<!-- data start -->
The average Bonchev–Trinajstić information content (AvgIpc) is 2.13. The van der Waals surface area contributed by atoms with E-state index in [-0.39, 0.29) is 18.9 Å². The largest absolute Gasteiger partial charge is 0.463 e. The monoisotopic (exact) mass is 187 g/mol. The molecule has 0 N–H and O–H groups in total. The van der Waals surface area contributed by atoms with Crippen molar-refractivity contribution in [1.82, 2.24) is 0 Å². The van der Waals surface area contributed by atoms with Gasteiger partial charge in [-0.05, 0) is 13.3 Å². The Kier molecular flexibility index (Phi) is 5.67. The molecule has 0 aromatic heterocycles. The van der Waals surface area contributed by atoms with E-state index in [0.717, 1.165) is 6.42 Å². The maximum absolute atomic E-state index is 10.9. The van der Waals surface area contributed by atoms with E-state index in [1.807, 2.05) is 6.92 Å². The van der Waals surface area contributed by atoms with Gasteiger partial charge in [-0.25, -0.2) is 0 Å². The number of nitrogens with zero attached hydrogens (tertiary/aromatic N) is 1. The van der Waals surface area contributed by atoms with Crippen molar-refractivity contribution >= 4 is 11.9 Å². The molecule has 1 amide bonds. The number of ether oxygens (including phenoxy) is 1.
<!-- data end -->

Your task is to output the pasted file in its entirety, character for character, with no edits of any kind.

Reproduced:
The average Bonchev–Trinajstić information content (AvgIpc) is 2.13. The van der Waals surface area contributed by atoms with E-state index in [-0.39, 0.29) is 18.9 Å². The largest absolute Gasteiger partial charge is 0.463 e. The monoisotopic (exact) mass is 187 g/mol. The molecule has 0 N–H and O–H groups in total. The van der Waals surface area contributed by atoms with Crippen molar-refractivity contribution in [1.82, 2.24) is 0 Å². The van der Waals surface area contributed by atoms with Gasteiger partial charge in [-0.05, 0) is 13.3 Å². The Kier molecular flexibility index (Phi) is 5.67. The molecule has 0 aromatic heterocycles. The van der Waals surface area contributed by atoms with E-state index in [0.717, 1.165) is 6.42 Å². The maximum absolute atomic E-state index is 10.9. The van der Waals surface area contributed by atoms with E-state index in [1.807, 2.05) is 6.92 Å². The van der Waals surface area contributed by atoms with Gasteiger partial charge in [-0.25, -0.2) is 0 Å². The number of nitrogens with zero attached hydrogens (tertiary/aromatic N) is 1. The van der Waals surface area contributed by atoms with Crippen molar-refractivity contribution >= 4 is 11.9 Å². The molecule has 1 amide bonds. The number of ether oxygens (including phenoxy) is 1.